The big problem is that these policies have to be permanent, no matter who is in government. We remain a very unequal country with a considerable portion of the population in a vulnerable situation. We cannot fail to commit part of the budget to social policies that were very successful. Brazil was an example for the developing world in this regard, from support policies for family farmers to income policies with conditionality, as is the case of Bolsa Família. And it has to continue.
BBC News Brazil – Has Brazil failed to continue these policies?
Balaban – What happens is that Brazil started to suffer a very big economic crisis from 2015. When a country suffers an economic crisis, there are budget cuts and pressure to achieve fiscal balance. Social policies ended up having the greatest impact.
There is no miracle.
If resources start to wane, the social program begins to decrease its strengthening and its impact on the population. We are at a key moment: the yellow light for hunger has come on, but we still have time to make a reversal. We don’t need to reinvent the wheel. The social policies that were created were very successful.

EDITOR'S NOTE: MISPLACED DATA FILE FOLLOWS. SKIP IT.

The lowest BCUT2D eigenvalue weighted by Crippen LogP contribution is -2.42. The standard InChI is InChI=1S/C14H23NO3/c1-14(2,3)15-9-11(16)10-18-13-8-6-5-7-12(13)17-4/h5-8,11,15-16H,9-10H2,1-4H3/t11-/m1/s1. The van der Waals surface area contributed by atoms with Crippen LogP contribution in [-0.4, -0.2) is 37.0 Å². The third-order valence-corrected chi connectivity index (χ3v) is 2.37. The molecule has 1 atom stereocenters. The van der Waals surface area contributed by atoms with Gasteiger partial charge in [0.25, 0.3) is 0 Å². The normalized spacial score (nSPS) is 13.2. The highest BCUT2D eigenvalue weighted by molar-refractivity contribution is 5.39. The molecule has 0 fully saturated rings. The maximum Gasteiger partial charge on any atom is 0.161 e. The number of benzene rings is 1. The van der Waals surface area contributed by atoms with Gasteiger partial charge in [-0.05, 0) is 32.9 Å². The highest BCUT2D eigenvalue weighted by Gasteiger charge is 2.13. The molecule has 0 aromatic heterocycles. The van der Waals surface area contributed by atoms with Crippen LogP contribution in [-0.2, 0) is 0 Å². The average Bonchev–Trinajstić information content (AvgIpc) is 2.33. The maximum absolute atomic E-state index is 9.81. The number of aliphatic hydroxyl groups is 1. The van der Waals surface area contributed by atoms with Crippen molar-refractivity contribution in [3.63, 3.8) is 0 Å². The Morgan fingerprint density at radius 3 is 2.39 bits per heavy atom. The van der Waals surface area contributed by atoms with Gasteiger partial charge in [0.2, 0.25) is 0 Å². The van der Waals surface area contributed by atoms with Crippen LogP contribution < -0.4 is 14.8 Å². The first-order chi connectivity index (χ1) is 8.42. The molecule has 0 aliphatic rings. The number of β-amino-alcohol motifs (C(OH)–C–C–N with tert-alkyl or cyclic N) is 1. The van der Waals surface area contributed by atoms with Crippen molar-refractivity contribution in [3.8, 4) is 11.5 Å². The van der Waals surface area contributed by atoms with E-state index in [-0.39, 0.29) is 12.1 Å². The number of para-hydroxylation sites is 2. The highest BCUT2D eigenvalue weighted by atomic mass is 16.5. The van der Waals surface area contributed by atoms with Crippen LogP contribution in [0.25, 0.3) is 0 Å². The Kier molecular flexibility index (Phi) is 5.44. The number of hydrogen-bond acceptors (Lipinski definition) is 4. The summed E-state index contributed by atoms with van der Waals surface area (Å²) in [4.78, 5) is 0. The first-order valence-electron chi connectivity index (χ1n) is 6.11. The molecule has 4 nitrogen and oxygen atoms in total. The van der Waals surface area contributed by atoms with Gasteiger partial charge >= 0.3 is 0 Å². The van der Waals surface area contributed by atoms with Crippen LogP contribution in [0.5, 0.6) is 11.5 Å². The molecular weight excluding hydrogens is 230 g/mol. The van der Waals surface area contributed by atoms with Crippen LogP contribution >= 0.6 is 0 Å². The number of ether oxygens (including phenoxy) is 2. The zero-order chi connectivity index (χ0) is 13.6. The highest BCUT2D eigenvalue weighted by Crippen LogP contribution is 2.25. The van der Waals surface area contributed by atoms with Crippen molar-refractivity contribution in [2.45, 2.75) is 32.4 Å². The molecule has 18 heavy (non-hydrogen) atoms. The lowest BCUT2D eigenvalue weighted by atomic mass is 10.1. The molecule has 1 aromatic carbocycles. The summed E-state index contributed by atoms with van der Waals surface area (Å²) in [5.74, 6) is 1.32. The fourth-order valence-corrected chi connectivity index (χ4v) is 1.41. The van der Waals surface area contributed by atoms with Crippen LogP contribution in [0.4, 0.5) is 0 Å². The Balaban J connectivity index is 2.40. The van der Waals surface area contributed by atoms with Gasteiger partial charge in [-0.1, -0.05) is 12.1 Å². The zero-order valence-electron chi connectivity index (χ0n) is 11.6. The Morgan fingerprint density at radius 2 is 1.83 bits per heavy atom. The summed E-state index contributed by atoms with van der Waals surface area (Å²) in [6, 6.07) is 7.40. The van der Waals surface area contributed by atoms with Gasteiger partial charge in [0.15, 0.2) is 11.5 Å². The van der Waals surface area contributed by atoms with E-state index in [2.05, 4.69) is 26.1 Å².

It is enough for the resources to be invested again and support for the most vulnerable populations resumed. You can reverse this situation if there is a national union. The Brazilian population itself asking for and putting pressure on public entities. And the Nobel Prize was very important to draw attention to that.
BBC News Brazil – Data recently released by the IBGE show that, after receding by more than half in a decade, hunger has spread to Brazil again. In five years, the contingent in this situation reached at least 10.3 million. Has Brazil returned or will it return to the Hunger Map?